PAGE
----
By On the occasion of our 20th anniversary
By Gustavo Arellano
By R. Scott Moxley
By Alfonso Delgado
By Courtney Hamilton
By Joel Beers
By Peter Maguire
By Charles Lam
"All the relevant evidence gathered and preserved points squarely at Mr. Naposki and Mrs. Packard," argued Bogardus, who said that although the defense claims "sound forceful," they are "little more than paper tigers."
Bogardus called records of the 8:52 p.m. phone-call alibi "speculative" and urged Froeberg not to hand prosecutors "the ultimate punishment"—dismissal—based on "notoriously riddled speculation."
He also asked rhetorically: Why should prosecutors be blamed after the defense lost its copies of the supposedly exculpatory records?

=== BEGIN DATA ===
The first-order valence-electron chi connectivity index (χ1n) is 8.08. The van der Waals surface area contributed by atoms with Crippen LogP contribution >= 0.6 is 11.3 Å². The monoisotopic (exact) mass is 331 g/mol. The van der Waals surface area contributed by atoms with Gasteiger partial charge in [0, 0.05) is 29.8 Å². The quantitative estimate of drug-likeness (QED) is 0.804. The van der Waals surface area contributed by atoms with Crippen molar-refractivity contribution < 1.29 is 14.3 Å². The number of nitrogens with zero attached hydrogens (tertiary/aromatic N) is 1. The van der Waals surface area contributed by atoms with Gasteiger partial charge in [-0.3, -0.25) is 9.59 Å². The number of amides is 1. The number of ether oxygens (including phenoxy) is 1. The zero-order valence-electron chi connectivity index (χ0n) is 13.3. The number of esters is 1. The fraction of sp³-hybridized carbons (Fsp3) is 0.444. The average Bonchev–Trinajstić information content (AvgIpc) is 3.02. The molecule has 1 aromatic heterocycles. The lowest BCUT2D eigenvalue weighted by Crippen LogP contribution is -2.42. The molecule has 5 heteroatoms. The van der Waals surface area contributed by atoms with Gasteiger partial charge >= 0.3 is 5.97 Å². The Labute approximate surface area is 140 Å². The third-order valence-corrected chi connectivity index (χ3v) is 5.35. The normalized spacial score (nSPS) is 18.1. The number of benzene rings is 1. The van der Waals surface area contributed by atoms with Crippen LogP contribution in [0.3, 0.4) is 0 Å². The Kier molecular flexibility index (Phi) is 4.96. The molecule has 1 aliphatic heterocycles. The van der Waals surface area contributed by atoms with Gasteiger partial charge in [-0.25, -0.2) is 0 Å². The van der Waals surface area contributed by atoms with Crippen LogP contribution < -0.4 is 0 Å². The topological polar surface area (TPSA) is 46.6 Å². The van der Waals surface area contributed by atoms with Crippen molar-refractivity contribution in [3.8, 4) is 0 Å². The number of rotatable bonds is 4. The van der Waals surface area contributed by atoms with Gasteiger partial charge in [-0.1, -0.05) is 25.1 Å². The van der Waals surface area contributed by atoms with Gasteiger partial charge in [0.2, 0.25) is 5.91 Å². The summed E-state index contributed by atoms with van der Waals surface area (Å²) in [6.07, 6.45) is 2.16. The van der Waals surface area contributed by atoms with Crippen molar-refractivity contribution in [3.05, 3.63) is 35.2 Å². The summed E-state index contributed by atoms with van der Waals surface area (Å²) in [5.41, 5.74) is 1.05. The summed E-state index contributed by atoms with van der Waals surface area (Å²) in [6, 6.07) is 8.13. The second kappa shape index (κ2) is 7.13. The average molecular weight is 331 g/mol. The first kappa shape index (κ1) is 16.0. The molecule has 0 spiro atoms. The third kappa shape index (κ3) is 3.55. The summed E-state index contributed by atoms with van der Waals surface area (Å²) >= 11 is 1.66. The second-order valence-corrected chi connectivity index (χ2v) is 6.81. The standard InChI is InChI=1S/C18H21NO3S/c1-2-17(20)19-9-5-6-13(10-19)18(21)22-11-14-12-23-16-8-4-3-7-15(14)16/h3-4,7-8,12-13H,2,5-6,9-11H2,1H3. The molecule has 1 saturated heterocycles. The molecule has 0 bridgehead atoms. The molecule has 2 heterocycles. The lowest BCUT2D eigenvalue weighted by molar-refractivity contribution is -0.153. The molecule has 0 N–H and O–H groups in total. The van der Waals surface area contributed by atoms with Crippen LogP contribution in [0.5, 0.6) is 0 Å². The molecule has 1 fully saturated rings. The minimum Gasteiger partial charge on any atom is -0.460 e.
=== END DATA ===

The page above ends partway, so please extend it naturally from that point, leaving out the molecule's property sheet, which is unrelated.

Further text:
Yet Gragg—a powerful, accomplished courtroom advocate—sees sinister conduct.
"They deliberately let this [pay-phone-call] evidence disappear," she said. "There was an alibi that we can't put in front of a jury anymore. That's prejudice."
Froeberg listened patiently to both sides and said he'll decide in the coming days if defense complaints have case-ending merit.
This column appeared in print as "Illegal Procedure? Cops lost key alibi evidence in a Newport Beach murder case involving an ex-NFL player, defense lawyers say."